Broufade, a hearty beef stew, was historically eaten by mariners on their boats. Accordingly, anchovies and capers add a salty, fishy note to this already piquant dish. If soup isn’t your thing but you’re looking for something meaty, then head to La Pergula. Here you can try the local favourite, bull steak, a delicacy across the region. Strong in taste and very lean, it’s mostly served very rare in order to stay tender. Paired with one of their impressive wines, this is a dish to savour while you’re here.

Avignon – The French Connection

veal liver and parsley

Stretching further afield to the rest of France and into Spain for its culinary influence, Avignon’s Med inspiration means there’s some truly special food waiting for tourists to tuck into. And while Avignon’s menu might feature a dish or two that’s not to everyone’s taste, the fare’s homely, provincial style is enough to get even the least-adventurous eater’s stomach rumbling.

As with Lyonnaise cuisine, things are simple and provincial here. Take the dish pieds et paquets for instance. Though the name might not sound so appealing (it literally means ‘feet and packages’), and it’s made from tripe and trotters, but fret not; there’s much to enjoy from this local favourite. Along with cured pork, it’s cooked up with parsley and garlic for a few hours, creating a sticky sauce that’s rich and very, very tasty. Looking to try it? Head to Hiély-Lucullus, an elegant, old-fashioned restaurant that specialises in the dish.

Another popular bistro dish is foie de veau en persillade, or veal liver with parsley sauce. The mild liver acts as a canvas for the strong garlic and parsley sauce, creating a delicious contrast that’s impossible to resist. Saunter into Le Caf Thiers and order without looking at the menu – just like the locals do.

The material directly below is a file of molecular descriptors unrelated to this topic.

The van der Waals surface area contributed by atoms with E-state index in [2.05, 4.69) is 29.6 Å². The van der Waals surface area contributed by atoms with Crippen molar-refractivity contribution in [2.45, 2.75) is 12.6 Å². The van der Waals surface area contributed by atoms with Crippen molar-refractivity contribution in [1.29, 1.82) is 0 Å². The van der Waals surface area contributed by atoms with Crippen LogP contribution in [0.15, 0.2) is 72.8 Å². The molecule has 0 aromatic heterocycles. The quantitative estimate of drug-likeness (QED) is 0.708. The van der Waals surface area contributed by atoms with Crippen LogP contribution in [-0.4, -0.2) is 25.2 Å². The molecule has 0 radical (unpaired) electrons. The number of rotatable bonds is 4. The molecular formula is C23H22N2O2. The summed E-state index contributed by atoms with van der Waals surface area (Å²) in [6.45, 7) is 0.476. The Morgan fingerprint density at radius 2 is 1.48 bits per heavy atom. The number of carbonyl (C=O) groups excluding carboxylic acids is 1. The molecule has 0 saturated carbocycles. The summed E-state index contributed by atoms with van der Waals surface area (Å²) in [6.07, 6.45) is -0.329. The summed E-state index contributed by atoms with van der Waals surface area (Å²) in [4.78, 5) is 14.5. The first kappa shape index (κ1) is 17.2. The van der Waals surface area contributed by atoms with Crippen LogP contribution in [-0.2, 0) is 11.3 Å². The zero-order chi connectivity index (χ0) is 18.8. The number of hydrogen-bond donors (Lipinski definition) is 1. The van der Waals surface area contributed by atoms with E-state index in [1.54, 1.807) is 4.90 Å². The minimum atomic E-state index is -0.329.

The humble asparagus is another Avignon calling card, adorning many a menu in this part of the country. Whether it’s in a soup, roasted, grilled or served as a sauce, asparagus season is a reason to celebrate here. You’d be hard-pressed to find a place that doesn’t serve asparagus in Avignon, so you can’t really go wrong wherever you choose to eat.

Tartare reigns supreme here too. Whether it’s meat or fish, lunch or dinner, the raw meal has remained ever popular. The light salmon version from Villeneuve-lès-Avignon comes highly recommended, the perfect accompaniment to a lazy, sun-kissed afternoon.

Wine from Rhône – the grape escape

Red wine in France

Blessed with some of the finest vineyards in the world, the Rhône Valley produces mostly red wine, and the varied selection means there’s plenty of choice for fans of rouge. Subtle red fruit aromas grace the palette, with Syrah grapes being preferred in the south, while the north plays host to both Hermitage and Côte-Rôtie, two grape varieties that are beloved in the region.

Châteauneuf-du-Pape, the village that gives the famous wine its name, is home to Domaine du Vieux Lazaret, the largest wine estate in the area. Still family-run, swing by here for a taste of the Rhône’s finest wines. There are plenty of tours to go for here, it all depends on your love of wine and how much time you have. For something with less walking, head to Domaine Paul Jaboulet Aîné, a wine bar and restaurant that offers patrons wine tastings and delicious gourmet food, all with a relaxed bistro atmosphere.

An unbelievable array of culinary creations await foodies along the Rhone. Why not treat yourself to something from Cruise1st’s selection of river cruises here, or give our friendly customer care team a call on 0808 2746 777.


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Claire has worked in the travel industry since leaving college in 1994. One of this blog's most regular contributors, Claire covers cruise news and industry trends.